Joe Walsh: Walsh "worked on state and local government policy issues for The Heartland Institute,[19] a libertarian free-market think tank based in Chicago. Walsh helped launch fiscally conservative organizations such as the Legislative Education Action Drive and the Americans for Limited Government; organization that are dedicated to limiting government and electing fiscal conservatives to state legislatures.[19] He also did consulting work with the United Republican Fund, an Illinois-state PAC helping to elect Republican state legislators.[19]"

Rob Woodall: Woodall, "[p]rior to being elected to congress, [] was the Chief of Staff to U.S. Congressman John Linder (R-GA)."

Todd Young: Young "briefly worked at The Heritage Foundation, a conservative public policy think-tank. Then he joined the staff of U.S. Senator Richard Lugar as a legislative assistant[4] for energy policy. In 2003, Young volunteered for Mitch Daniels' campaign for Governor of Indiana.
Young was a Delegate to the Indiana Republican State Convention and as a Vice Precinct Committeeman. In 2007, Indiana’s Young Republicans named Young the “Southern Man of the Year” for his leadership on behalf of the Republican Party in southern Indiana. In 2007, Young also founded a fiscal responsibility advocacy group, the National Organization for People vs. Irresponsible Government Spending."

Bob Turner: Turner, "[a]s a college student, [] took part in the politically conservative activist group, Young Americans for Freedom."

Phew!  I don't know who the best match to Schneider is.  Rigell?

Conclusion:

My feeling from various books that I've read is that most people in politics usually have it as a long-standing interest, with many political connections, associations, and activities.  Maybe they're volunteers, maybe they're staffers, maybe they're activists, but most people don't just dive into politics.

Perhaps I'm wrong about Schneider, and again, let me know if I am (I haven't looked too strenuously, to be honest, because I did want to gather the above list).  

But based on what I know of him, he's been less engaged in government, policy, and politics than many of the people on the above list, especially taking the Tea Party candidates as ideological activists, which I think makes sense in many cases.

As much as people might say that "candidates with a business background have the right profile", in reality, successful businessmen very often have some experience in elected office, government, or campaign or staff work.  Which makes sense!  How many people disengaged from politics would just suddenly run for Congress?

If I'm right, I have no idea if Schneider will pay an electoral cost--I doubt many people who voted for Scott Murphy knew he had worked for the Governor of Missouri--but I still think it's worth noting.  And, while Sheyman was indeed very young, I think his experience as a campaign activist wasn't that out of step with many of the above examples.

2:08 PM PT: Thanks to Setsuna Mudo for drawing my attention to it, but Richard Hanna shouldn't be on the list, since he was elected on his second try, and as I explained, I'm not counting candidacies like that.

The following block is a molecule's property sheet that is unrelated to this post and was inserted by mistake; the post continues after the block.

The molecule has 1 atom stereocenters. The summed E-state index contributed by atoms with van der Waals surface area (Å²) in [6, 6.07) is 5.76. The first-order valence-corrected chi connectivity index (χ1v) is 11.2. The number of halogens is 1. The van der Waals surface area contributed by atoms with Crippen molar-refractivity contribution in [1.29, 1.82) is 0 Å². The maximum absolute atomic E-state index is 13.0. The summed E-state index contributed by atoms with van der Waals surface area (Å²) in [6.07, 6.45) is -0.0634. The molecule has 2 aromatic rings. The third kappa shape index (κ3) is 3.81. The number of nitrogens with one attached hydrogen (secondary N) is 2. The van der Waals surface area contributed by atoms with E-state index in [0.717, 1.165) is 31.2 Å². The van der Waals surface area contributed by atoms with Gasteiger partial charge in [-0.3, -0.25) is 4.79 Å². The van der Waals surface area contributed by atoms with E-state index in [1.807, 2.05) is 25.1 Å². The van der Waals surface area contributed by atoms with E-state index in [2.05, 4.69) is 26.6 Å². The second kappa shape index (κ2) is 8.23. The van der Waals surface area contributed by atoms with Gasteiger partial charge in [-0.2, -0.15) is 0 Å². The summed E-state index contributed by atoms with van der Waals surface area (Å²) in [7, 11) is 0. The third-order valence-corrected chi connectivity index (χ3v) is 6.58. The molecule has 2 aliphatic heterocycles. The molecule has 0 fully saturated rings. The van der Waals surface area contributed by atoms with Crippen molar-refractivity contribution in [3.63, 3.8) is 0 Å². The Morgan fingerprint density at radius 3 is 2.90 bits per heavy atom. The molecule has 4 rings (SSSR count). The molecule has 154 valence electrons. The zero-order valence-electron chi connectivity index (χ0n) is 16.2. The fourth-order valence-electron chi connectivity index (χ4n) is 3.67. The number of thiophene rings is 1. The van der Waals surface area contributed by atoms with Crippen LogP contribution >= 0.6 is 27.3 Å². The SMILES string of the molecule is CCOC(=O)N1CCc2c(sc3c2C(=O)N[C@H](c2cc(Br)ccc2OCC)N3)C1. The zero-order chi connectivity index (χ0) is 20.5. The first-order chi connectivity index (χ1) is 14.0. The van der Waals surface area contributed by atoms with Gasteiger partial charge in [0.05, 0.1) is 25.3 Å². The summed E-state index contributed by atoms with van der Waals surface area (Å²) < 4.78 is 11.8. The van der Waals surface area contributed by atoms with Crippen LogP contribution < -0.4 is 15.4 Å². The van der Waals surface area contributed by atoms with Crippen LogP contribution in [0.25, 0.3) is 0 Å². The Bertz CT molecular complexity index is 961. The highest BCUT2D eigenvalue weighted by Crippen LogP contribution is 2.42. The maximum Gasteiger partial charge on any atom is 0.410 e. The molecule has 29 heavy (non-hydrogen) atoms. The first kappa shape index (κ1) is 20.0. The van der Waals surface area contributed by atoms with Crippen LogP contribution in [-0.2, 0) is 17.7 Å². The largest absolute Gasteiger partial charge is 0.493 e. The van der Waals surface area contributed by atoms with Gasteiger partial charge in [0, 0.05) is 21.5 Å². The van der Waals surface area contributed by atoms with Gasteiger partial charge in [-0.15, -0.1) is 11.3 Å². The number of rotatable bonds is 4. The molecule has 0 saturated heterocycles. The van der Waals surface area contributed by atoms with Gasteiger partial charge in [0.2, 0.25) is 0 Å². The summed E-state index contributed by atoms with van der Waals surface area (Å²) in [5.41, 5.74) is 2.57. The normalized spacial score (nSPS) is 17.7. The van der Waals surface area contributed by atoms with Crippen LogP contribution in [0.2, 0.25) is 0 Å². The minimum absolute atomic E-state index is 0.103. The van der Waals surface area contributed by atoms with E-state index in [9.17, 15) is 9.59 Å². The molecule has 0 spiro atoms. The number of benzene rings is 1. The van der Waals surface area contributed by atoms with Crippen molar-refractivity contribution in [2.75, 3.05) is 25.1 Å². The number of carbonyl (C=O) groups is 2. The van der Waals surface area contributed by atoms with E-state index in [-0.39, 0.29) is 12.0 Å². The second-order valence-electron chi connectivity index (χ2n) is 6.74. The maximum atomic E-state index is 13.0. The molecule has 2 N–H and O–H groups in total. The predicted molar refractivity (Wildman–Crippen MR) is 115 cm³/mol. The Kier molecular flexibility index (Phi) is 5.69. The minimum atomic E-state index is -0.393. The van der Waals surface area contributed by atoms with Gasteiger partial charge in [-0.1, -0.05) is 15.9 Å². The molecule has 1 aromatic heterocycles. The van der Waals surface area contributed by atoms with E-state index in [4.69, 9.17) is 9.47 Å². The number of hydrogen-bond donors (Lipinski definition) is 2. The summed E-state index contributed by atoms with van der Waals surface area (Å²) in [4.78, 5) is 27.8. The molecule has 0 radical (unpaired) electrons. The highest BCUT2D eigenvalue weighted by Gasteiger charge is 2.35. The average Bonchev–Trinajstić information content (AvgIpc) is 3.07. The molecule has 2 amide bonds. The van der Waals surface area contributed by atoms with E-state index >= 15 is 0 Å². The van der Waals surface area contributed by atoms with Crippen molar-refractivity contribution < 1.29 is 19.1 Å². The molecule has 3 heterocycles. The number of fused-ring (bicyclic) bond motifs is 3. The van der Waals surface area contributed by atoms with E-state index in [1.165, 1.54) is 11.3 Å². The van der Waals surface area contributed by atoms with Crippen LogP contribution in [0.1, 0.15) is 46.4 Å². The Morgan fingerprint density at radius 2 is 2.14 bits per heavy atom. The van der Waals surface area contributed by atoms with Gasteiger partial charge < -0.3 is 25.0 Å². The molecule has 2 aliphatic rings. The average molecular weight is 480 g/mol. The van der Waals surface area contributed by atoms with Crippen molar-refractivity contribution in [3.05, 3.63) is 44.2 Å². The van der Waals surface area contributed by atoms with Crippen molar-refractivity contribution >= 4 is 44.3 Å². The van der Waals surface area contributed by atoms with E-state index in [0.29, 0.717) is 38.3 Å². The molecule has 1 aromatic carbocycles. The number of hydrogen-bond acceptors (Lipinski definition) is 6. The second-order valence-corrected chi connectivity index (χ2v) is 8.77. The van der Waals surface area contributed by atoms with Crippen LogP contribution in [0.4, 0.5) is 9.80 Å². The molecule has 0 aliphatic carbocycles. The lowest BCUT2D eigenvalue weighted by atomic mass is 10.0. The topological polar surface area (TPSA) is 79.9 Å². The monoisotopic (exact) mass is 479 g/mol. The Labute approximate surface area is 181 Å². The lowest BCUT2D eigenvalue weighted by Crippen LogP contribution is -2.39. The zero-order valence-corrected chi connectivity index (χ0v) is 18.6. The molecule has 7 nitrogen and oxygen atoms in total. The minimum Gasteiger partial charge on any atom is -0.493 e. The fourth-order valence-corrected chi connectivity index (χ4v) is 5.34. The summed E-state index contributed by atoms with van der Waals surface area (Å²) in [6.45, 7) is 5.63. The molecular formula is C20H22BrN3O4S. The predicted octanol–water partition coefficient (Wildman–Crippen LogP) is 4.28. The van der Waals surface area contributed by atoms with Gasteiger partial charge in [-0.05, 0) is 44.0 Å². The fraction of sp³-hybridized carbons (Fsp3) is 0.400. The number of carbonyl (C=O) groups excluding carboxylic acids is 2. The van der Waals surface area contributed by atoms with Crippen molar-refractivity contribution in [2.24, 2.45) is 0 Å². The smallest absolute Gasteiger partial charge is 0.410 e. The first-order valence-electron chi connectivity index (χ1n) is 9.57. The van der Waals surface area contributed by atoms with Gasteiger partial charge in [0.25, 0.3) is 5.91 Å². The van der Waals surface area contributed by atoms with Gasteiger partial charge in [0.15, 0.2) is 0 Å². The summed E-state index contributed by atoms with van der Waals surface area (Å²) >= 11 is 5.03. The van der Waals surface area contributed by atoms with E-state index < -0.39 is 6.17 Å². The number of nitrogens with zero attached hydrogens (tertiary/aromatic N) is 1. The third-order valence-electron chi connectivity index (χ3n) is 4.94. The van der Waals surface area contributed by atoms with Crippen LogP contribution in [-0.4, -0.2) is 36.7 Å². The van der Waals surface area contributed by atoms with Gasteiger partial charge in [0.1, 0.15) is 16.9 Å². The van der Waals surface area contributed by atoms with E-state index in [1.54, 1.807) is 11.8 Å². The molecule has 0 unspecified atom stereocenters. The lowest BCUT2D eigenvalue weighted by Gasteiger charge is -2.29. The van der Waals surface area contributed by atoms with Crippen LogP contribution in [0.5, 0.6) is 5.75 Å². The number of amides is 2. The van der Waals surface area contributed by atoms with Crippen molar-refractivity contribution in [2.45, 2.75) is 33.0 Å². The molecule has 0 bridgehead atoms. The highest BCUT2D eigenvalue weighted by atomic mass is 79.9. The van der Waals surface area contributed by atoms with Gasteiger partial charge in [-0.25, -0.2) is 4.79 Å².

3:58 PM PT: Darth Jeff points out in comments that Joseph Cao had been a candidate for both legislative and party offices.

Thu Mar 22, 2012 at  9:36 AM PT: Whitty, in comments, makes a number of corrections and additions about some of these candidates, which I will update.

Also importantly, David Nir let me know that Schneider had a role in AIPAC that went beyond writing checks, as mentioned in this news article on his website:

In 2000 Schneider was part of AIPAC’s New Leadership Network as a volunteer. He was raising money for members of Congress and candidates and developing relationships to explain the state of affairs in the Middle East. Then Rep. Barron Hill (D-IN) was part of Schneider’s responsibility.
See also a lengthier Schneider biography here:
Among his many current commitments, Brad is extensively involved with the Jewish United Fund/Jewish Federation of Metropolitan Chicago; on the executive committee of the Chicago Region of the American Jewish Committee (AJC); and an active member of the American Israel Public Affairs Committee (AIPAC), including a founding member of the New Leadership Network (NLN). He is a member of Moriah Congregation in Deerfield.

Brad has also served on the boards of Business and Professional People for the Public Interest (BPI) and the Family Firm Institute Midwest Chapter. He is a member of the Chicago Council on Global Affairs and a participant in the "In Good Faith" program at Catholic Theological Union.

Brad was recipient of the Jewish Federation's Young Leadership Award in 2002. He is a Fellow of Leadership Greater Chicago (2003), as well as the Next Generation Project on US Global Policy (2007), and the Blaustein Institute of AJC (2007). He was recently selected as an AJC Comay Fellow for 2012. His very first public recognition was in 1986, receiving a Governor's Citation for his work with Volunteers for Outdoor Colorado.
I wasn't sure how much of that counted as political engagement as opposed to philanthropy, and I'm still not sure how extensive it was--as I said in a comment, I was looking for a role beyond writing checks, but it looks like the New Leadership Network was such a role.  

Take this diary, then, to be about trying to find successful candidates that fit the "profile" I thought Schneider had.


Extended (Optional)

Poll

Is Brad Schneider a good candidate?

53%57 votes
28%30 votes
17%19 votes

| 106 votes | Vote | Results